The sojourner

And then I read …

The power of fiction


And the Mountains Echoed

There were many moments while reading Khaled Hosseini’s book And The Mountains Echoed where I’d catch my breath and blink back tears – where I’d let the book’s weight tip it back on my lap so I could watch scenes slipping, sliding and soaring like a snowboarder over the topography of my memory.

This is good fiction – when a story secrets you to a parallel universe enabling you to imagine the fictional story while simultaneously re-imaging your own. At the confluence of these two streams memories swirl in an eddy of conversations, familiar faces, and sepia toned scenes. These markers of our yesterdays take new shapes, follow new currents, offer new meaning…. should we have the courage to re-member, re-examine and re-set our narrative.

The ‘tea box of feathers’ brought a treasure to me. It seems to have taken a life time to find this treasure, to truly understand the power of our stories, not only the ones we tell others, but most importantly the ones we tell ourselves.  Our inner narrative determines how we experience the river of our life, what we dream when the defence of wakefulness is subdued, the shape of our relationships with others and ourselves, and the peace we find, or not, in stillness.

My ‘tea box of feathers’ may not be understood by others, just as Abdullah’s was not – only the reader is given privy to it’s meaning … a testament to love.  And in the end, does it truly matter if it’s not understood? I don’t think so. What matters is what we choose to weave into the narrative of our lives, what we place in our tea box  …. because ultimately it is our own devised, revised and surmised narrative that will determine our experience of the river.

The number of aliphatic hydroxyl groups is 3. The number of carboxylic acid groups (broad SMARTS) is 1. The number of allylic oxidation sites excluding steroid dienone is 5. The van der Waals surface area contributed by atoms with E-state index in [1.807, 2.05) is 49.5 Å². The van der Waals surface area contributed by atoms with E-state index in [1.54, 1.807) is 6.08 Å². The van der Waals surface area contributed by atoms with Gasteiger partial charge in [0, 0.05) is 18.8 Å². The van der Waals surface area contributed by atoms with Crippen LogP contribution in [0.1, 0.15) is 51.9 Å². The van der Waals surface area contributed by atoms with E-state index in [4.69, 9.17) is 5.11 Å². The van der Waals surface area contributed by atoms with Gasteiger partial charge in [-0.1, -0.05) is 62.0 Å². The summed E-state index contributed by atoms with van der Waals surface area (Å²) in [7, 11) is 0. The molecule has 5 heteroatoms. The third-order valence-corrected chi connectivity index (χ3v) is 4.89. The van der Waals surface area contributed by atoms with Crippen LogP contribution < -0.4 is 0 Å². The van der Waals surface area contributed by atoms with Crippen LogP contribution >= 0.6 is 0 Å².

Non-fiction … or disputed facts


The Terminal Spy  Alan S Cowell

The Terminal Spy tells of the events related to the murder of former Russian spy, Alexander Litvinenko. Litvinenko defected to the United Kingdom and was murdered in 2006 by ingesting the radioactive substance polonium-210. Even today many questions remain unanswered about the killing. In his 2008 book, Alan Cowell, a British former journalist, presents information he gathered from interviews and reports, along with detailed background that includes biographies of Litvinenko, Putin and others central to the labyrinthine tale.

This book found me just after I found the Putin Files on Youtube  and just as another former Russian defector and his daughter lay critically ill in an English hospital having been poisoned by a nerve agent Novichok on 4 March 2018 in Salisbury, England.  And on the very day I am writing this, the Russian people are at the polls voting in their Presidential elections. To complete the trifecta, the United States continues an investigation into suspected Russian interreference in the US 2016 election that saw Donald Trump become President – and Facebook appears to have enabled millions of Facebook profiles to be accessed to assist in the manipulation of voters, in favour of the Trump campaign.

Reading Cowell’s book while these events were happening was surreal – like watching history repeat, or watching Ancient Athenian or Shakespearean theatre, or reading a John le Carré novel, or even slipping into a parallel universe where the Cold War didn’t end when the Berlin Wall fell …where the tyrannical leaders simply hung their coats in the closet, knowing they’d be needed again when the seasons changed.

Through this I am again reminded that I have a patchy, peripheral knowledge and understanding of other peoples’ histories, tragedies and triumphs… of the need to understand the personality of a nation, of a people …to listen beyond the sound bites delivered through headlines, tweets and posts …and to not be swept up in the fear and fright that sells copy.  I’m reminded also of Peter Singer’s book, Practical Ethics, which challenges the reader to consider all things from an ethical point of view – he reminds me that my response to the world, matters …and in that vein I endeavour to understand the bigger picture, to not lose sight of the ordinary in the chaos, and to always feel my feet on the ground, so that my understanding and response is informed, objective and encompasses the universe ….

The ethical point of view … require(s) us to go beyond a personal point of view to the standpoint of an impartial spectator. Thus looking at things ethically is a way of transcending our inward-looking concerns and identifying ourselves with the most objective point of view possible – with, as Sidgwick put it, ‘the point of view of the universe’. (Practical Ethics Peter Singer, sec ed. 1999 p334)

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